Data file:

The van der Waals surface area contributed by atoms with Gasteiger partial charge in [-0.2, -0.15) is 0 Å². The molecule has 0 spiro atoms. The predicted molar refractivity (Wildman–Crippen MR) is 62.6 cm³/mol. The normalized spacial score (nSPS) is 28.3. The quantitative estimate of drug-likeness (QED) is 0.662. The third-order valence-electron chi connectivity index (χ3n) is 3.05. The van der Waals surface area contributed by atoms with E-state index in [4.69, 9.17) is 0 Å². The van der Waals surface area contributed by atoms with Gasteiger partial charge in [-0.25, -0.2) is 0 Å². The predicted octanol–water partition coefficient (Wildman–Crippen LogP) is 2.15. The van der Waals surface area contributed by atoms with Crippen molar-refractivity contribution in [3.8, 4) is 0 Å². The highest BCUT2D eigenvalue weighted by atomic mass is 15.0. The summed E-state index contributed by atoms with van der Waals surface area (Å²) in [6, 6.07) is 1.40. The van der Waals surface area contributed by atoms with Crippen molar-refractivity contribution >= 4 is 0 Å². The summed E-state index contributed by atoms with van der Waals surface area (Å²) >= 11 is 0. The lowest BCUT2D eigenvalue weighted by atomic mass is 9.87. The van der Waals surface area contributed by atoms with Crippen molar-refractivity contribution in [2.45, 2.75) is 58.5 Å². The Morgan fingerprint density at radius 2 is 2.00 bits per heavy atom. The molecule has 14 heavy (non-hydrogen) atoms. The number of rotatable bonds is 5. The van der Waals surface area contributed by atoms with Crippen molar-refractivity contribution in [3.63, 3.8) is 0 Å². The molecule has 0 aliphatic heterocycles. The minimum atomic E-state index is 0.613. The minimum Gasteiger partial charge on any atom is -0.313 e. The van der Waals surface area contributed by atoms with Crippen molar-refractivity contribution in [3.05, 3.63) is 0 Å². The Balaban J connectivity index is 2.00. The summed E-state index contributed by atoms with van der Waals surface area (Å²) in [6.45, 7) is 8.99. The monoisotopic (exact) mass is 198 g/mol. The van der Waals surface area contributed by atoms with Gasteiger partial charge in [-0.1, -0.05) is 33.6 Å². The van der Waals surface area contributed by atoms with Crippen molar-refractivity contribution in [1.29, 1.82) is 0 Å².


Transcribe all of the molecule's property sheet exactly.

The van der Waals surface area contributed by atoms with Gasteiger partial charge in [-0.2, -0.15) is 0 Å². The molecule has 0 spiro atoms. The predicted molar refractivity (Wildman–Crippen MR) is 62.6 cm³/mol. The normalized spacial score (nSPS) is 28.3. The quantitative estimate of drug-likeness (QED) is 0.662. The third-order valence-electron chi connectivity index (χ3n) is 3.05. The van der Waals surface area contributed by atoms with E-state index in [4.69, 9.17) is 0 Å². The van der Waals surface area contributed by atoms with Gasteiger partial charge in [-0.25, -0.2) is 0 Å². The predicted octanol–water partition coefficient (Wildman–Crippen LogP) is 2.15. The van der Waals surface area contributed by atoms with Crippen molar-refractivity contribution in [3.8, 4) is 0 Å². The highest BCUT2D eigenvalue weighted by atomic mass is 15.0. The summed E-state index contributed by atoms with van der Waals surface area (Å²) in [6, 6.07) is 1.40. The van der Waals surface area contributed by atoms with Crippen molar-refractivity contribution >= 4 is 0 Å². The summed E-state index contributed by atoms with van der Waals surface area (Å²) >= 11 is 0. The lowest BCUT2D eigenvalue weighted by atomic mass is 9.87. The van der Waals surface area contributed by atoms with Crippen molar-refractivity contribution in [2.45, 2.75) is 58.5 Å². The Morgan fingerprint density at radius 2 is 2.00 bits per heavy atom. The molecule has 14 heavy (non-hydrogen) atoms. The number of rotatable bonds is 5. The van der Waals surface area contributed by atoms with Crippen molar-refractivity contribution in [3.63, 3.8) is 0 Å². The molecule has 0 aliphatic heterocycles. The minimum atomic E-state index is 0.613. The minimum Gasteiger partial charge on any atom is -0.313 e. The van der Waals surface area contributed by atoms with Crippen molar-refractivity contribution in [3.05, 3.63) is 0 Å². The Balaban J connectivity index is 2.00. The summed E-state index contributed by atoms with van der Waals surface area (Å²) in [6.45, 7) is 8.99. The monoisotopic (exact) mass is 198 g/mol. The van der Waals surface area contributed by atoms with Gasteiger partial charge in [-0.1, -0.05) is 33.6 Å². The van der Waals surface area contributed by atoms with Crippen molar-refractivity contribution in [1.29, 1.82) is 0 Å².